Whats happening is that the Polls are tracking reality but about a year behind, I would expect our Polling to improve much faster after May.
    The same logic applies to Labour, they have been losing about 1% every 2 Months but their real support is probably a long way behind their current Polling average of 27%.

  • 52% will never vote for you again.

  • George – I think you’ve probably not understood what I was trying to say which was really two things. Firstly, that despite helpful ‘crosstalk’ we typically underperform badly in national elections compared with locals (or at least those where the local team has got its act together). That is surely undeniable.

    That leads to the obvious question – why should this be so. I was pressed for time and word limit so I only suggested one answer; in fact there are many possible reasons. But I am convinced that an important part of the answer is somewhere in the policy area (widely defined). You talk of the attraction of “sensible progressive politics” but is that really what we offer in any meaningful way?

    Consider this: in all the many years I have been a member the party has never managed to come up with a core narrative of what it’s about. Mostly the argument stalls somewhere around “we are the radical centre”. That’s just searching for unoccupied political habitat and is in no way a compelling narrative so it’s a ‘Policy 101’ fail right there.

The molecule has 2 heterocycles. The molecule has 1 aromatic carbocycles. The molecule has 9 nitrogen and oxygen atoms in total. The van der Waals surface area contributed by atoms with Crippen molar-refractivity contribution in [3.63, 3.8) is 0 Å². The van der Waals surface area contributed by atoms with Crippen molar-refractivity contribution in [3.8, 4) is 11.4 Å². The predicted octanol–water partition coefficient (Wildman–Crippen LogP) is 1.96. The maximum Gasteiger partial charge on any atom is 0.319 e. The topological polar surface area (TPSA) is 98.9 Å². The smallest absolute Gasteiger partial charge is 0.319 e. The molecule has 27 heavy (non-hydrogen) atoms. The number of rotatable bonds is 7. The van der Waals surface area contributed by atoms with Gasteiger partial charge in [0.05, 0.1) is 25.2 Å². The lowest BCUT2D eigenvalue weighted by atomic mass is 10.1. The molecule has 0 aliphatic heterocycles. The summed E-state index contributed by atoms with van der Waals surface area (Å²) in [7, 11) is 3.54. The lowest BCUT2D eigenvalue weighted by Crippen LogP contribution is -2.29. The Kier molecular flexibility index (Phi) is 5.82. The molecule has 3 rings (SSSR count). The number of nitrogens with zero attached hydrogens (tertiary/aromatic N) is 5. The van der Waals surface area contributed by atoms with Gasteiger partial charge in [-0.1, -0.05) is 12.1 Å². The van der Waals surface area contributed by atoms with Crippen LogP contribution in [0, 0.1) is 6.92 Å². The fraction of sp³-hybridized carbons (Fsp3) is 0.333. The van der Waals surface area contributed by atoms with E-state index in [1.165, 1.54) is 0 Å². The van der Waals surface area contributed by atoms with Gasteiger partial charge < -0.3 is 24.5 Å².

Consider also that in the Coalition many (most?) Lib Dems seemed perfectly happy to sign up for a Tory analysis though it was their policies that have failed. How is that supposed to work?

    Don’t get me wrong. Articulating a narrative and the rest is HARD, really hard. But what gets me is that there seems to be a great deal of complacency. Too many still hope that the electorate will eventually “come to their senses” or some such. We should rather be like Steve Jobs, relentlessly agitating for a better product.

    To be fair, I think there are early signs of green shoots breaking through. But still so slow, so small …

  • Martin: “52% will never vote for you again”
    Did you notice that we picked up a seat from UKIP last night, with a big swing in a pro-Brexit ward in Aylesbury?

  • Peter Martin 10th Apr '17 - 9:59pm

    I notice that this post has been far more popular than your previous one which contained the dreaded d-word in the title! Why do you think that is?

    I may be over optimistic but I do think the message is slowly sinking in that it’s quite normal for a currency issuing government to be in d*****t. If it isn’t, then it isn’t issuing anything. So public opinion has moved on from where it was just a couple of years ago. There’s much less concern now that we are “leaving a huge credit card bill for future generations to repay”. Of course, I’d like a bit more understanding of why that isn’t the right way to look at it, but these changes in sentiment do take some time.

  • Peter Martin 10th Apr '17 - 10:00pm

    @ George,